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This Is How Successful People Respond to Criticism

March 23, 2016

'Good work is almost never met exclusively with praise'

In my late 20s, I worked for a large philanthropic foundation where I got to know dozens of CEOs and presidents of large nonprofit organizations. I watched how they worked and saw how they behaved with one another.

Several months into this job, I was struck by something: The most successful leaders in the region, those who had grown their organizations’ impact and budgets significantly during their tenures, were all very controversial. They each had staunch supporters, but they also had fierce critics.

This puzzled my 20-something self. It hinted at the very opposite of what I’d been taught in my girlhood and adolescent years in school: That if you do great work, it will be liked, be praised, be warmly received. Watching these controversial but effective leaders—mostly women—I saw a very different truth: In our professional lives, good work is almost never met exclusively with praise. It’s far more likely to be met with a polarized reaction—some fans, some critics.

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Watching these women leaders early in my career, I was made aware of another assumption I held: That if influential, smart people have negative feedback on your approach or style, you should pay attention and change yourself, incorporating their feedback. These leaders operated in a different way: They cultivated relationships with the influential and smart people who loved their existing approach and style and didn’t feel obligated to make changes based on everyone’s feedback. They expected to have some people in their camp and others very much not in their camp, and they realized they could be stunningly successful despite having vocal critics.

When we really take this in, as women, it changes everything. It means we don’t need to win everyone over. It means that the time we spend worrying about negative feedback would often be better used identifying allies and like-minded colleagues and cultivating relationships with them.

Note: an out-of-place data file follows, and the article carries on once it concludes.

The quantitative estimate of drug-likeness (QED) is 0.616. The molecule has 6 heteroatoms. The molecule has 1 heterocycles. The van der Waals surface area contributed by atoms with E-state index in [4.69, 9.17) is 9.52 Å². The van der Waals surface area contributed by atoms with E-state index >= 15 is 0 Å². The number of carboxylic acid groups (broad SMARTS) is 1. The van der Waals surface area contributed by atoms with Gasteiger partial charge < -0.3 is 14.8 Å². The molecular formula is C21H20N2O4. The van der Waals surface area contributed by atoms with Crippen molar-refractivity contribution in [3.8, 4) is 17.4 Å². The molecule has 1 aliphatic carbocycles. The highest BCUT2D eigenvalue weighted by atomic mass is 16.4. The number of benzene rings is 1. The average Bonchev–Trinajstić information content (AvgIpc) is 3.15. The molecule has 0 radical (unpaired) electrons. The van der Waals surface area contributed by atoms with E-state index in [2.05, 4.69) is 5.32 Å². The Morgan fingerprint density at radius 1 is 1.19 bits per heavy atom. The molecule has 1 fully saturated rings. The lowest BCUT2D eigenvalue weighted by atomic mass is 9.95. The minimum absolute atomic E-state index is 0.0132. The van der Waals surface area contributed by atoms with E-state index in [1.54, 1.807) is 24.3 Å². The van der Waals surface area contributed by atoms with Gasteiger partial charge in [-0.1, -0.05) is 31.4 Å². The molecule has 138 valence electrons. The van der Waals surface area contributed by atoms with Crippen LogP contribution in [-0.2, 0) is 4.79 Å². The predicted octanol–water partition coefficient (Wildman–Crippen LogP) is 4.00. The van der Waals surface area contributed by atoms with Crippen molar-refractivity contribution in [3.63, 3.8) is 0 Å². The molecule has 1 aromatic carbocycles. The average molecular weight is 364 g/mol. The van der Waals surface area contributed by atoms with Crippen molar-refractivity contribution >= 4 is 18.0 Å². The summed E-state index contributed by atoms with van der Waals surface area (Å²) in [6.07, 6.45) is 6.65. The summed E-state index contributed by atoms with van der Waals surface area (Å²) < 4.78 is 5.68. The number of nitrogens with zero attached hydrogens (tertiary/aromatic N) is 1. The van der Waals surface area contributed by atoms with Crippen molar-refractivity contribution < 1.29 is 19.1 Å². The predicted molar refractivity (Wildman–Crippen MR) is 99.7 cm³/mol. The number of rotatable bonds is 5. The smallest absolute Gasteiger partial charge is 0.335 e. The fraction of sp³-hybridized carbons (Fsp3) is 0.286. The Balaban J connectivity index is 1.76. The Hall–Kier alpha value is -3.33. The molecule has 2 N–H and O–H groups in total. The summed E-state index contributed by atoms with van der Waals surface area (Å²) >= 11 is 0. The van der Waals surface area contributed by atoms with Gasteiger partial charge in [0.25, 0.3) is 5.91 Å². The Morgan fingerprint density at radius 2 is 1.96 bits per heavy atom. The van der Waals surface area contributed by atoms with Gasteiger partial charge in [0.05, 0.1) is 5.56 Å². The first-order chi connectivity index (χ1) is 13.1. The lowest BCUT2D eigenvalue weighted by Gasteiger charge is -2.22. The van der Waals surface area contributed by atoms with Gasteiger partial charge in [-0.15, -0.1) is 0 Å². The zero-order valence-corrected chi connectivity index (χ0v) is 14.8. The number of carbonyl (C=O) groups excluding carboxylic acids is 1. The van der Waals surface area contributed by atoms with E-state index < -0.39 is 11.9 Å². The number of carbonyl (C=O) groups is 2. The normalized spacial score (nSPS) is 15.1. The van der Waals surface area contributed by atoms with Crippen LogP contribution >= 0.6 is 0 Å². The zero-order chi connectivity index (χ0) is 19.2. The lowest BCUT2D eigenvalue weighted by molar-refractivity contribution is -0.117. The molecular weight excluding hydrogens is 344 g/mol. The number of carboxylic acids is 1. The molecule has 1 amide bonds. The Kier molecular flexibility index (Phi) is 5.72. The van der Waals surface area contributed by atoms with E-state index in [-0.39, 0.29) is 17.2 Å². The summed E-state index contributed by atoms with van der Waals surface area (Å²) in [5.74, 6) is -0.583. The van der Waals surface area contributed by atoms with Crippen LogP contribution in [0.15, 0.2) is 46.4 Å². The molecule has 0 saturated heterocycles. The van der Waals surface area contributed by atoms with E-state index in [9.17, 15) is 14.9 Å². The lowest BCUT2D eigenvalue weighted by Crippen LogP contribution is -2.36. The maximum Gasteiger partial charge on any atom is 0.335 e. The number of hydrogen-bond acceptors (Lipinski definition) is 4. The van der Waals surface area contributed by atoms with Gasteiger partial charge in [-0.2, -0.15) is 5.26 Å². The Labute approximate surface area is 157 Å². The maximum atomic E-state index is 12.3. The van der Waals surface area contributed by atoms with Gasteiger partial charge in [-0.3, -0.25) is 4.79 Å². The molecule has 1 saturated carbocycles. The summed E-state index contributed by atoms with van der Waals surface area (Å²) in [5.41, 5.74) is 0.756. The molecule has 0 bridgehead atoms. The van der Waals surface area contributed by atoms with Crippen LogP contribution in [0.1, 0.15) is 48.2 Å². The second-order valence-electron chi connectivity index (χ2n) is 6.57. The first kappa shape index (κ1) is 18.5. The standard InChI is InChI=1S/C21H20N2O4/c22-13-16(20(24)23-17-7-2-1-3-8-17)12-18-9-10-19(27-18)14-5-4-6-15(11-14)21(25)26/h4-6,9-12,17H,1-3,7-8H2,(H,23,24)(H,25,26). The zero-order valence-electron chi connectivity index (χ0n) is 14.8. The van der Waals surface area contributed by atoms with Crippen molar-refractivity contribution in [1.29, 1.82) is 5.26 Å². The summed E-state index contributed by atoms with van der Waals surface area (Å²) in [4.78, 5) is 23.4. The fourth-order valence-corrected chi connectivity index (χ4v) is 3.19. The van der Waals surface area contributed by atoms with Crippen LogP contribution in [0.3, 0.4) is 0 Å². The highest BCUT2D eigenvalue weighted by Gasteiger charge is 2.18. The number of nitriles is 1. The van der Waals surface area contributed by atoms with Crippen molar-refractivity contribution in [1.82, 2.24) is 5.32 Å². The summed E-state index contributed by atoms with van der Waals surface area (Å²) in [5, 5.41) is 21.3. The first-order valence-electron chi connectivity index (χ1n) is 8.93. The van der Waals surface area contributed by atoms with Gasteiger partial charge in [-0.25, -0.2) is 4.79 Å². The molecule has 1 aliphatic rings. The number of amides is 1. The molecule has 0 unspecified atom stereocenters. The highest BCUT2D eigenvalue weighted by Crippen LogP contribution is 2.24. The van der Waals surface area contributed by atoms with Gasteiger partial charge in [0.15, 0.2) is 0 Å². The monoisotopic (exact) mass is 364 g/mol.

Read more: Candace Cameron Bure: How to Push Your Boundaries While Still Staying True to Yourself

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Years later, when I shifted careers and began coaching women around their career and life challenges, I noticed many of my clients were hitting professional and personal walls because of their relationship to praise and criticism. They were so dependent on praise or so avoidant of criticism that they couldn’t do more innovative work that would likely not be understood or embraced by everyone. They couldn’t make tough, controversial decisions in their organization and deal with some people really not liking those decisions. As a tried and true people-pleaser, I could relate to these struggles.

It quickly became clear to me that, for most women, there is a rite of passage that has to do with doing just what I’d seen those powerful women nonprofit leaders do: Get very comfortable with ongoing criticism and pushback. This is a personal rite of passage, to be sure, but it is also a collective one for women of our time. This is the first time in history when women—not all women, but many—can be safe and as they challenge the status quo and do what may not be approved of.

So how do we do this work of getting more comfortable with criticism? I don’t like the term “getting a thick skin” because it implies a kind of barrier between oneself and the world, and from my work with women, I’ve seen that the needed change doesn’t have to do with creating a shield or callousness. It comes from changing what we make criticism and praise mean.

Read more: Barbara Corcoran: Why It’s So Important for Women to Be Likable and Aggressive

The old story might be that criticism means there’s something wrong with you. The new story is that powerful leaders and thinkers draw criticism, and there’s often nothing they need to do or change in response to it. The old story is that your work, your performance, your creations are either “good” or “bad,” by some objective standard (the school model). The new story is that different bosses, clients and audiences like very different things. The new story is that feedback tells us more about the preferences and expectations of the person giving it than it tells us about ourselves. We might incorporate feedback, but we do it knowing we’re adapting ourselves for strategic reasons so that we can better work with or reach a particular individual—not because we think we need fixing.

Here are some of my best tips for rewriting that narrative about praise and criticism:

1. When you receive tough feedback, ask yourself, “If I were to look at this feedback not as telling me something about myself, but rather, as telling me something about the person giving the feedback, what might it tell me about them? How can that new information about this individual or individuals help me be more effective in my work?”

2. When you receive positive feedback, ask yourself the same question: “What does this feedback tell me, not about myself, but about the preferences, expectations or needs of the person giving the feedback? How can that new information about this individual or individuals help me be more effective in my work?”

3. Identify an “unhooked from praise and criticism role model”—a woman you admire who isn’t driven by praise-seeking or criticism-avoidance in her work. When you need to, simply ask yourself, “How would she handle this situation?”

Tara Mohr is the creator of the Playing Big leadership program for women and author of Playing Big: Practical Wisdom for Women Who Want to Speak Up, Create, and Lead.